Say no to the Thames Tunnel

Published: Wednesday 29th December 10

The council is urging residents to voice their concerns about the Thames Tunnel project before the public consultation ends on January 14.

The scheme, which is being developed by Thames Water, would create six major construction sites across Wandsworth and a seventh at Barn Elms Playing Fields on the boundary with Richmond. 

For an overview of the project and a full account of the council's concerns visit www.wandsworth.gov.uk/thamestunnel.

Council leader Edward Lister said: "Thames Water's scheme will have severe and far reaching impacts for our residents. It's extremely important that local people familiarise themselves with the project and respond to the consultation.

"In the mean time we are pressing Thames Water to publish full environmental impact assessments for every potential worksite. So far their consultation documents have focussed on the sites they would prefer to use and have very little information about the alternatives. This is not a fair or transparent approach as it prevents people from making comparisons between the different locations."

Wandsworth Council has serious concerns about the proposed Thames Tunnel scheme and in particular the use of Barn Elms Playing Fields as a main drive shaft site - this could cause irreparable damage to both the open space and the riverside towpath.

Councillors remain unconvinced that the tunnel is the best way of cleaning up the Thames and fear the huge environmental impacts will outweigh any potential improvements in water quality.

Cllr Lister continues: "Because the scheme is being treated as a national infrastructure project Thames Water will not need local authority planning consent for its  worksites. The council opposed these national changes during its successful campaign against the third runway. It was wrong for councils to be cut out of the Heathrow planning process and it would be equally wrong to be bypassed by the Thames Tunnel decision.

"We don't believe planning decisions for the local sites should be taken without substantial involvement on the part of the local authority which will be much more sensitive to the local impacts."

According to the water company's project timetable a second round consultation will take place in 2011 and a full planning application will be submitted in 2012.  The seven year construction programme would commence in 2013 and complete in 2020.

Ends

 

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Recent comments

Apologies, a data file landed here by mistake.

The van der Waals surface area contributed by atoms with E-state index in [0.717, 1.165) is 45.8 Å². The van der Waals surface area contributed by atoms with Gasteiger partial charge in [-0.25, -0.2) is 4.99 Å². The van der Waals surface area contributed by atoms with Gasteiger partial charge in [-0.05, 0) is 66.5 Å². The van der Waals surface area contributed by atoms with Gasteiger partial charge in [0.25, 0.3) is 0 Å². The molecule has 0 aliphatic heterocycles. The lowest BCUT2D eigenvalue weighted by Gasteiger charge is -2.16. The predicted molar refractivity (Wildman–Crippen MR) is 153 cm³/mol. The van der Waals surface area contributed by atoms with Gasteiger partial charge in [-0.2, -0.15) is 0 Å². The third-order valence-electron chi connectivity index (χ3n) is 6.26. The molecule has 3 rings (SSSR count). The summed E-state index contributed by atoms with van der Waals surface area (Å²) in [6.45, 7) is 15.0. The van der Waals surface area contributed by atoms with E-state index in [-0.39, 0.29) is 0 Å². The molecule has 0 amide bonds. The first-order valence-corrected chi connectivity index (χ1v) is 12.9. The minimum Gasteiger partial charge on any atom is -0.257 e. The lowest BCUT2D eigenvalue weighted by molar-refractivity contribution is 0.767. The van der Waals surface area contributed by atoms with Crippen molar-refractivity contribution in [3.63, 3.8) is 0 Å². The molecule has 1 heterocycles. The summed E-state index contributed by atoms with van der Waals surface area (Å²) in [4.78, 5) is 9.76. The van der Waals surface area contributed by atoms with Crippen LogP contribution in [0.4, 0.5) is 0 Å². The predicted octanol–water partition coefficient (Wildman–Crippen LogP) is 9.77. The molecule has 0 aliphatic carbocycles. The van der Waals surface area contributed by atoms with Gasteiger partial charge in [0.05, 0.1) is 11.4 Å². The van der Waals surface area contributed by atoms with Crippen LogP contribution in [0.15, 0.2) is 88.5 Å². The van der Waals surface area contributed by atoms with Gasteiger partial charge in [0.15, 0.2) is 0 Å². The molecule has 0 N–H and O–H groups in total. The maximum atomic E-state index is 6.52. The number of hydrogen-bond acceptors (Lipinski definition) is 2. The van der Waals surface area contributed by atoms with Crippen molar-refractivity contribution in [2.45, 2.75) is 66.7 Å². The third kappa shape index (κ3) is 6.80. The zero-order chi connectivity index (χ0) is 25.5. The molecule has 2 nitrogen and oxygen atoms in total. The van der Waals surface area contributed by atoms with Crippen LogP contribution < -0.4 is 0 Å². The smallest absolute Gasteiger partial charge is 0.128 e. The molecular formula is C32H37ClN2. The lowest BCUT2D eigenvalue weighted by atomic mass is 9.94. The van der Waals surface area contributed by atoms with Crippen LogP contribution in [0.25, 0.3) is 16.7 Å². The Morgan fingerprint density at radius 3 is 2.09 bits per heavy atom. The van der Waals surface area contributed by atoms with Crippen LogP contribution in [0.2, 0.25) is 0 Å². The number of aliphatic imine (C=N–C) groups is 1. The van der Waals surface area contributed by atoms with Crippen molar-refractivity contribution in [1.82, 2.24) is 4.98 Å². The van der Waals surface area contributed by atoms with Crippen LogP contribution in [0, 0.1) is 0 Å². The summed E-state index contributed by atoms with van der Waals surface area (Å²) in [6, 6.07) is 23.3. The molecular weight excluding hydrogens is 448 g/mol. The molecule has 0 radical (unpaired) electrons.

It is sad that the borough should take this attidude to one of its most valuble assets. I am an oarsmen based in Putney and I am out on the river almost every day from October to August each year. As a result I have experienced at first hand ( and smell) the problems with the existing sewers. Thames Water have gone to a lot of trouble and expense to reseach the best solution to the growing problem of storm water discharges into the river. I cannot believe that they would not have looked at all the alternative before comming up with their proposals. Are the councillors more qualified in technical matters such as sewer design than Thames Water? Would they be happy with the river regressing back to dead stinking ditch.
R Philips

6 January 2011

Thames Water say that the decrease in natural drainage areas in London's overbuilt environment has significantly contributed to the problems of excess rainwater overloading the sewage system and escalating pollution into the Thames. But their solution of building large tunnel construction sites on green areas reinforces the problem. They have made little effort so far to acquire brownfield sites. Taking greenfield land in their view is easier than negotiating with owners of brownfield land awaiting development. It would seem they would prefer to protect big business interests rather than the open spaces along London's riverside. Does London need more riverside appartment blocks or the Thames Tunnel to be constructed?
Penny Dearsley

5 January 2011

As I understand it the council is primarily opposing the proposed position of the main drive shaft and arguing (completely sensibly in my view) that a brownfield site is far more appropriate than a beautiful greenfield site to locate such a huge project. Cleaning up the river is vital but not at the expense of important (and much loved and used) greenfield spaces.
sian

2 January 2011

This tunnel has to be built and because it will cause some residents major inconvienince this is no reason for the council to oppose it.
charles cronin

31 December 2010